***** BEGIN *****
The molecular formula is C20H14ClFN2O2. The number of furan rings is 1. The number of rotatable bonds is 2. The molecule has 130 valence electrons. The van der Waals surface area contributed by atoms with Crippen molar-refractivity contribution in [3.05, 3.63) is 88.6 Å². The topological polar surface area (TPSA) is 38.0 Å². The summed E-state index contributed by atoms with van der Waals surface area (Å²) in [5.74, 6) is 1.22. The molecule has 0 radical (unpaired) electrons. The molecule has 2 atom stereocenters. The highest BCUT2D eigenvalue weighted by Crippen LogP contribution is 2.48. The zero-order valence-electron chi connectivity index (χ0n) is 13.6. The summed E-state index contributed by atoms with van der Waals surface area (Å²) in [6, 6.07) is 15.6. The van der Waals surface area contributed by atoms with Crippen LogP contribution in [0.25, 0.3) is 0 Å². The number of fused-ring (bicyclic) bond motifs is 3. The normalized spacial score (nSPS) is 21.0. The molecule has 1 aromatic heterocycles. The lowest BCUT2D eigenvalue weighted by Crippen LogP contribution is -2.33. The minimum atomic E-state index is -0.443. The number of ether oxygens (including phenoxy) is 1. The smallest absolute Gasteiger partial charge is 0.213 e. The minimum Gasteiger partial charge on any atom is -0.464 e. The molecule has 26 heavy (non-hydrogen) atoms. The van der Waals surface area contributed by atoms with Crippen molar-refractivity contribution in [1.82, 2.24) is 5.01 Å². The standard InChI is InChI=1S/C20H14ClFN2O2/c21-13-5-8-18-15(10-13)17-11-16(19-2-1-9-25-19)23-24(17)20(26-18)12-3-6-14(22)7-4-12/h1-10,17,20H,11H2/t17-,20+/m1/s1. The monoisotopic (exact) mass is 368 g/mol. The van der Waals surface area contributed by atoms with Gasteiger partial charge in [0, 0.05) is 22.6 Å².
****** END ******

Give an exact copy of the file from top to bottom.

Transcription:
The molecular formula is C20H14ClFN2O2. The number of furan rings is 1. The number of rotatable bonds is 2. The molecule has 130 valence electrons. The van der Waals surface area contributed by atoms with Crippen molar-refractivity contribution in [3.05, 3.63) is 88.6 Å². The topological polar surface area (TPSA) is 38.0 Å². The summed E-state index contributed by atoms with van der Waals surface area (Å²) in [5.74, 6) is 1.22. The molecule has 0 radical (unpaired) electrons. The molecule has 2 atom stereocenters. The highest BCUT2D eigenvalue weighted by Crippen LogP contribution is 2.48. The zero-order valence-electron chi connectivity index (χ0n) is 13.6. The summed E-state index contributed by atoms with van der Waals surface area (Å²) in [6, 6.07) is 15.6. The van der Waals surface area contributed by atoms with Crippen LogP contribution in [0.25, 0.3) is 0 Å². The number of fused-ring (bicyclic) bond motifs is 3. The normalized spacial score (nSPS) is 21.0. The molecule has 1 aromatic heterocycles. The lowest BCUT2D eigenvalue weighted by Crippen LogP contribution is -2.33. The minimum atomic E-state index is -0.443. The number of ether oxygens (including phenoxy) is 1. The smallest absolute Gasteiger partial charge is 0.213 e. The minimum Gasteiger partial charge on any atom is -0.464 e. The molecule has 26 heavy (non-hydrogen) atoms. The van der Waals surface area contributed by atoms with Crippen molar-refractivity contribution in [1.82, 2.24) is 5.01 Å². The standard InChI is InChI=1S/C20H14ClFN2O2/c21-13-5-8-18-15(10-13)17-11-16(19-2-1-9-25-19)23-24(17)20(26-18)12-3-6-14(22)7-4-12/h1-10,17,20H,11H2/t17-,20+/m1/s1. The monoisotopic (exact) mass is 368 g/mol. The van der Waals surface area contributed by atoms with Gasteiger partial charge in [0, 0.05) is 22.6 Å².